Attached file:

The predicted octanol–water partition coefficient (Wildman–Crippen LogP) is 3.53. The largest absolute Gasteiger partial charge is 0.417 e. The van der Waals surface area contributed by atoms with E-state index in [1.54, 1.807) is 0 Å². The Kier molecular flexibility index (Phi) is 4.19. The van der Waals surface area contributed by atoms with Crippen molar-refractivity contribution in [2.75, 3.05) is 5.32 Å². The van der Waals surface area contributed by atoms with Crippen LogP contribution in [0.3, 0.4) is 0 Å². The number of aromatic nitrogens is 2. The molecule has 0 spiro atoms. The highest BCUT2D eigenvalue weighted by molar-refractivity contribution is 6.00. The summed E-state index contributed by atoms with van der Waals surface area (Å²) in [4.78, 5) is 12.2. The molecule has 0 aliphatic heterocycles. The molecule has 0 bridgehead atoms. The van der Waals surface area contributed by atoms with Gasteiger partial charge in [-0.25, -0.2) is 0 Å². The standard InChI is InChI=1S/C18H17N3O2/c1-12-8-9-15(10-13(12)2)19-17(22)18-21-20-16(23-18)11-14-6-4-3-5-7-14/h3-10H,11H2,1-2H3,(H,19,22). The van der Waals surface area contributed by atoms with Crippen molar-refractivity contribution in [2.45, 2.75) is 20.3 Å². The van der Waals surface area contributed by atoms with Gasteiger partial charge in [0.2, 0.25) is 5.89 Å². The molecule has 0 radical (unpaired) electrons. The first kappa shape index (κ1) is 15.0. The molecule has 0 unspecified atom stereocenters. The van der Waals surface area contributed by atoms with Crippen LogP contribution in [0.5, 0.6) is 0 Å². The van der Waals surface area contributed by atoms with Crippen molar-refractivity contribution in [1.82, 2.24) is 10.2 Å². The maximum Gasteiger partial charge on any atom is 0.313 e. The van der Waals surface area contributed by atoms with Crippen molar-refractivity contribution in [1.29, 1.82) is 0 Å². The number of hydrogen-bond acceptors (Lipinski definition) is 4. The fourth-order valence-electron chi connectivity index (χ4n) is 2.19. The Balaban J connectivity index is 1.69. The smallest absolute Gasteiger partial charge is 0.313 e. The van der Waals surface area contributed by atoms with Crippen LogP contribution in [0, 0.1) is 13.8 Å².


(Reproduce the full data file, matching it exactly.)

The predicted octanol–water partition coefficient (Wildman–Crippen LogP) is 3.53. The largest absolute Gasteiger partial charge is 0.417 e. The van der Waals surface area contributed by atoms with E-state index in [1.54, 1.807) is 0 Å². The Kier molecular flexibility index (Phi) is 4.19. The van der Waals surface area contributed by atoms with Crippen molar-refractivity contribution in [2.75, 3.05) is 5.32 Å². The van der Waals surface area contributed by atoms with Crippen LogP contribution in [0.3, 0.4) is 0 Å². The number of aromatic nitrogens is 2. The molecule has 0 spiro atoms. The highest BCUT2D eigenvalue weighted by molar-refractivity contribution is 6.00. The summed E-state index contributed by atoms with van der Waals surface area (Å²) in [4.78, 5) is 12.2. The molecule has 0 aliphatic heterocycles. The molecule has 0 bridgehead atoms. The van der Waals surface area contributed by atoms with Gasteiger partial charge in [-0.25, -0.2) is 0 Å². The standard InChI is InChI=1S/C18H17N3O2/c1-12-8-9-15(10-13(12)2)19-17(22)18-21-20-16(23-18)11-14-6-4-3-5-7-14/h3-10H,11H2,1-2H3,(H,19,22). The van der Waals surface area contributed by atoms with Crippen molar-refractivity contribution in [2.45, 2.75) is 20.3 Å². The van der Waals surface area contributed by atoms with Gasteiger partial charge in [0.2, 0.25) is 5.89 Å². The molecule has 0 radical (unpaired) electrons. The first kappa shape index (κ1) is 15.0. The molecule has 0 unspecified atom stereocenters. The van der Waals surface area contributed by atoms with Crippen LogP contribution in [0.5, 0.6) is 0 Å². The van der Waals surface area contributed by atoms with Crippen molar-refractivity contribution in [1.82, 2.24) is 10.2 Å². The maximum Gasteiger partial charge on any atom is 0.313 e. The van der Waals surface area contributed by atoms with Crippen molar-refractivity contribution in [1.29, 1.82) is 0 Å². The number of hydrogen-bond acceptors (Lipinski definition) is 4. The fourth-order valence-electron chi connectivity index (χ4n) is 2.19. The Balaban J connectivity index is 1.69. The smallest absolute Gasteiger partial charge is 0.313 e. The van der Waals surface area contributed by atoms with Crippen LogP contribution in [0, 0.1) is 13.8 Å².